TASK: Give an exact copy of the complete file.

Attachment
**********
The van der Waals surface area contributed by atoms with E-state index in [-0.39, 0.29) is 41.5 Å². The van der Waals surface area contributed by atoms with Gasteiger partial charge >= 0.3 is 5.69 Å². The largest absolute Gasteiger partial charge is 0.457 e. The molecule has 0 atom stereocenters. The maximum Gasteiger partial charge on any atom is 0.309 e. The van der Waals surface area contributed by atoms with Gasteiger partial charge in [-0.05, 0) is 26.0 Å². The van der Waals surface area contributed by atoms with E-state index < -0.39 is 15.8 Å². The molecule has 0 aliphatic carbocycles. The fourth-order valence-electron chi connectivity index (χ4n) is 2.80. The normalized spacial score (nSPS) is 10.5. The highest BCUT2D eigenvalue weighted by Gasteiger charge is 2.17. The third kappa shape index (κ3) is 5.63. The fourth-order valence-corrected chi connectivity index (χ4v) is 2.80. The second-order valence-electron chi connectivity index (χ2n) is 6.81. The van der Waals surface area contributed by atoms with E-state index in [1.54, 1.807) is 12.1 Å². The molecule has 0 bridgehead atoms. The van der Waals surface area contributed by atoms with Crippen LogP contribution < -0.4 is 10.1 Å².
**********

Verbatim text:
The van der Waals surface area contributed by atoms with E-state index in [-0.39, 0.29) is 41.5 Å². The van der Waals surface area contributed by atoms with Gasteiger partial charge >= 0.3 is 5.69 Å². The largest absolute Gasteiger partial charge is 0.457 e. The molecule has 0 atom stereocenters. The maximum Gasteiger partial charge on any atom is 0.309 e. The van der Waals surface area contributed by atoms with Gasteiger partial charge in [-0.05, 0) is 26.0 Å². The van der Waals surface area contributed by atoms with E-state index < -0.39 is 15.8 Å². The molecule has 0 aliphatic carbocycles. The fourth-order valence-electron chi connectivity index (χ4n) is 2.80. The normalized spacial score (nSPS) is 10.5. The highest BCUT2D eigenvalue weighted by Gasteiger charge is 2.17. The third kappa shape index (κ3) is 5.63. The fourth-order valence-corrected chi connectivity index (χ4v) is 2.80. The second-order valence-electron chi connectivity index (χ2n) is 6.81. The van der Waals surface area contributed by atoms with E-state index in [1.54, 1.807) is 12.1 Å². The molecule has 0 bridgehead atoms. The van der Waals surface area contributed by atoms with Crippen LogP contribution < -0.4 is 10.1 Å².